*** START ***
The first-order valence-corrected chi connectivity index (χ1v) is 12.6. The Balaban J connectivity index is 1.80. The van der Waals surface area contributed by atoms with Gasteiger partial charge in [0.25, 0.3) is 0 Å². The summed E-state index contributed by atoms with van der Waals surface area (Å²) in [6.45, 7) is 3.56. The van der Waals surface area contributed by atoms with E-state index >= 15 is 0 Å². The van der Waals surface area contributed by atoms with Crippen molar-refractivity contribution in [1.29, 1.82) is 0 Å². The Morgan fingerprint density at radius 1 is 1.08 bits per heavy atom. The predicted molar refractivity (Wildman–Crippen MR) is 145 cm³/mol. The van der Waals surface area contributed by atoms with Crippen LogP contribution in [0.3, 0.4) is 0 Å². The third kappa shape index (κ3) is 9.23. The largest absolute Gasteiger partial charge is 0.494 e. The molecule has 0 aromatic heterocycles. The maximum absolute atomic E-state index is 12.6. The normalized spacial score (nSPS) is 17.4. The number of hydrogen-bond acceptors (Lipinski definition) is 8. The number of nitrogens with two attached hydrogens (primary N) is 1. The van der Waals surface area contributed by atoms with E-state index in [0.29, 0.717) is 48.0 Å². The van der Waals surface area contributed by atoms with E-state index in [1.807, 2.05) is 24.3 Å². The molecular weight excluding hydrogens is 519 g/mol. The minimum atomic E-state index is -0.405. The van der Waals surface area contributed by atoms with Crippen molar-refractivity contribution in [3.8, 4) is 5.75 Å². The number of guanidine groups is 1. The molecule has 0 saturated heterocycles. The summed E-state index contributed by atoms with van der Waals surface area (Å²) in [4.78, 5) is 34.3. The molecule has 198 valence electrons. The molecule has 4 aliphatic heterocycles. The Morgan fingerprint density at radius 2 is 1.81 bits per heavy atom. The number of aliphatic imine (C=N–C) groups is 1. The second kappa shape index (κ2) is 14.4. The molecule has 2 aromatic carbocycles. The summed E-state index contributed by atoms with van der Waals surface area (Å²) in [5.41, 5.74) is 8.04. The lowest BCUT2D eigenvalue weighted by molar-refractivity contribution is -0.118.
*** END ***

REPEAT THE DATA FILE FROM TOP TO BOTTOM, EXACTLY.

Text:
The first-order valence-corrected chi connectivity index (χ1v) is 12.6. The Balaban J connectivity index is 1.80. The van der Waals surface area contributed by atoms with Gasteiger partial charge in [0.25, 0.3) is 0 Å². The summed E-state index contributed by atoms with van der Waals surface area (Å²) in [6.45, 7) is 3.56. The van der Waals surface area contributed by atoms with E-state index >= 15 is 0 Å². The van der Waals surface area contributed by atoms with Crippen molar-refractivity contribution in [1.29, 1.82) is 0 Å². The Morgan fingerprint density at radius 1 is 1.08 bits per heavy atom. The predicted molar refractivity (Wildman–Crippen MR) is 145 cm³/mol. The van der Waals surface area contributed by atoms with Crippen LogP contribution in [0.3, 0.4) is 0 Å². The third kappa shape index (κ3) is 9.23. The largest absolute Gasteiger partial charge is 0.494 e. The molecule has 0 aromatic heterocycles. The maximum absolute atomic E-state index is 12.6. The normalized spacial score (nSPS) is 17.4. The number of hydrogen-bond acceptors (Lipinski definition) is 8. The number of nitrogens with two attached hydrogens (primary N) is 1. The van der Waals surface area contributed by atoms with E-state index in [0.29, 0.717) is 48.0 Å². The van der Waals surface area contributed by atoms with E-state index in [1.807, 2.05) is 24.3 Å². The molecular weight excluding hydrogens is 519 g/mol. The minimum atomic E-state index is -0.405. The van der Waals surface area contributed by atoms with Crippen molar-refractivity contribution in [3.8, 4) is 5.75 Å². The number of guanidine groups is 1. The molecule has 0 saturated heterocycles. The summed E-state index contributed by atoms with van der Waals surface area (Å²) in [4.78, 5) is 34.3. The molecule has 198 valence electrons. The molecule has 4 aliphatic heterocycles. The Morgan fingerprint density at radius 2 is 1.81 bits per heavy atom. The number of aliphatic imine (C=N–C) groups is 1. The second kappa shape index (κ2) is 14.4. The molecule has 2 aromatic carbocycles. The summed E-state index contributed by atoms with van der Waals surface area (Å²) in [5.41, 5.74) is 8.04. The lowest BCUT2D eigenvalue weighted by molar-refractivity contribution is -0.118.